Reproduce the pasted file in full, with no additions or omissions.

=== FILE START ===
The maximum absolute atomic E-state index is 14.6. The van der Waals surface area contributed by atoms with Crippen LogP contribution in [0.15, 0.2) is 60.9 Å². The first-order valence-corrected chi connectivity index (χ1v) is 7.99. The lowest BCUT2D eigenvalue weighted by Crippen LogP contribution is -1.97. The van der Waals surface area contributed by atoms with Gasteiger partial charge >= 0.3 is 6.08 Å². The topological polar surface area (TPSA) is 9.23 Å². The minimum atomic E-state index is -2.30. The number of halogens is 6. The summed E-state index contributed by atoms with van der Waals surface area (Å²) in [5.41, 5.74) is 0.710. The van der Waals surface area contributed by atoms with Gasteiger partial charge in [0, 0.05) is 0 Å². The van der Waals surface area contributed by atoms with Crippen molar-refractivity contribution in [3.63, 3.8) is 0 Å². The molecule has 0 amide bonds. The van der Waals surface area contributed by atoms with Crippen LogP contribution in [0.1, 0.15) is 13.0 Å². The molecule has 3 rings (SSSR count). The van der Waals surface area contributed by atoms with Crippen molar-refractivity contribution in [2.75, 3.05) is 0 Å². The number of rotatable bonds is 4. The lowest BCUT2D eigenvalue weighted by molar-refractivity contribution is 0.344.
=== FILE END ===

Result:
The maximum absolute atomic E-state index is 14.6. The van der Waals surface area contributed by atoms with Crippen LogP contribution in [0.15, 0.2) is 60.9 Å². The first-order valence-corrected chi connectivity index (χ1v) is 7.99. The lowest BCUT2D eigenvalue weighted by Crippen LogP contribution is -1.97. The van der Waals surface area contributed by atoms with Gasteiger partial charge >= 0.3 is 6.08 Å². The topological polar surface area (TPSA) is 9.23 Å². The minimum atomic E-state index is -2.30. The number of halogens is 6. The summed E-state index contributed by atoms with van der Waals surface area (Å²) in [5.41, 5.74) is 0.710. The van der Waals surface area contributed by atoms with Gasteiger partial charge in [0, 0.05) is 0 Å². The van der Waals surface area contributed by atoms with Crippen molar-refractivity contribution in [3.63, 3.8) is 0 Å². The molecule has 0 amide bonds. The van der Waals surface area contributed by atoms with Crippen LogP contribution in [0.1, 0.15) is 13.0 Å². The molecule has 3 rings (SSSR count). The van der Waals surface area contributed by atoms with Crippen molar-refractivity contribution in [2.75, 3.05) is 0 Å². The number of rotatable bonds is 4. The lowest BCUT2D eigenvalue weighted by molar-refractivity contribution is 0.344.